If vinyl siding is not the answer for you, Oaks Construction also offers Fiber-Cement and Stone and Stone-Veneer to fit your style and budget.

Depending on the location of your home, as well as other factors, there are both pros and cons when it comes to cladding your home with certain type of siding. Below are 5 exterior materials you can wrap your house around.


1. Fiber-Cement Siding

Often compared to vinyl siding, fiber-cement siding is a great option for homeowners who want the look of wood siding, without the cost.

– Cheaper than wood
– More durable than wood
– Requires less maintenance than wood
– Fireproof, water resistant and safe from insect damage
– Comes in various colors and designs and can be made to look like brick, stone or, more commonly, wood

– Heavy material
– While not as heavy as brick or stone, its weight does tend to skyrocket installation costs
– More expensive option to vinyl

2. Stone and Stone-Veneer

Both natural and fabricated stone exterior siding creates an upscale, decorative appearance to a home. Unlike brick, it’s a more natural option for a house and can create a unique exterior pattern.

– Durable material
– Resistant to rain and other elements
– Requires little maintenance
– Longevity
– Adds aesthetics to the look and feel of your home

– Material and labor cost are high


3. Wood Siding

Like vinyl siding, wood siding is versatile and durable. The surface of the wood can be painted or stained in any desired color, requiring maintenance every two – five years depending on the type of finish.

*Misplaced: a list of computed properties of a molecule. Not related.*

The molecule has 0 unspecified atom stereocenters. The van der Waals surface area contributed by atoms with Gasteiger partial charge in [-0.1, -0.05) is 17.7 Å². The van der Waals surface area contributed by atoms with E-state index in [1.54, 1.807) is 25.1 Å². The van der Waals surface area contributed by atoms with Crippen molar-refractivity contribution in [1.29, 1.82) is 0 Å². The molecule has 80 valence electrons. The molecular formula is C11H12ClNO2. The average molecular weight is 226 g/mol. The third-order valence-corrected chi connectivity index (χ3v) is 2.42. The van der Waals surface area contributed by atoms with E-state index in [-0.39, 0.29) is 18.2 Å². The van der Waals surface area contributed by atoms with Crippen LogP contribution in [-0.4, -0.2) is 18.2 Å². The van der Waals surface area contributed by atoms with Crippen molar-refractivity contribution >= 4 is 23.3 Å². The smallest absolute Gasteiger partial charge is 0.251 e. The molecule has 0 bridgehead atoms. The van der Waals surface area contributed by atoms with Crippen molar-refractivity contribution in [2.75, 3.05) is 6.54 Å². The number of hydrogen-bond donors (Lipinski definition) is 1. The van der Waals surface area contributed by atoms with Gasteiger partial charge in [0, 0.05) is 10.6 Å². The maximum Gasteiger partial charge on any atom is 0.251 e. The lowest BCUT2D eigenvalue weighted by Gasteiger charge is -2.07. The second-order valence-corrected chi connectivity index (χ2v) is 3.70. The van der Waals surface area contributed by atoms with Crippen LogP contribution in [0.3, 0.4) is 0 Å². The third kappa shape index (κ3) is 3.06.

– Easy to install, keeping costs down and the time frame reasonable
– Timeless and classy material that’s still sought after
– Sturdy aesthetic

– Expensive and can vary in price, depending on the type of wood
Type of wood: cedar, spruce, fir and redwood
Type of wood siding: clapboard, shingles, board and batten, logs


4. Aluminum Siding

Aluminum siding comes in a wide variety of colors and can convincingly create the look of more expensive wood siding. Aluminum siding requires very little maintenance and with proper care can last up to 40 years.

– Lightweight and does not rust
– Does not burn or melt in a house fire
– Good waterproofing ability when properly installed
– Recyclable

– Dents easily and difficult to repair or replace when damaged
– Scratches in the paint finish are very obvious
– Will need repainting after about 10 years and removing the oxidation before repainting is labor-intensive
– Considerably less desirable by home buyers
– May decrease the value of your home


5. Brick

Brick exterior siding is the most traditional option for homeowners. It’s a timeless look found in most suburbs, especially new construction, making it the go-to choice when buying or updating a home.

– Durable, low-maintenance material
– Comes in variety of color choices
– Doesn’t require repainting or refinishing
– Aesthetically pleasing with a timeless look

– More expensive, compared to other siding choices
– Expensive installation due to the weight

You can cut down on costs by using a brick alternative called brick veneer, which uses thin layers of brick.


When considering the best exterior material option for your home, make sure you do your research. Consider the cost behind it, the durability, energy efficiency, and aesthetics. They will help you determine what you’re able to afford and what you’ll be able to manage on a maintenance level.

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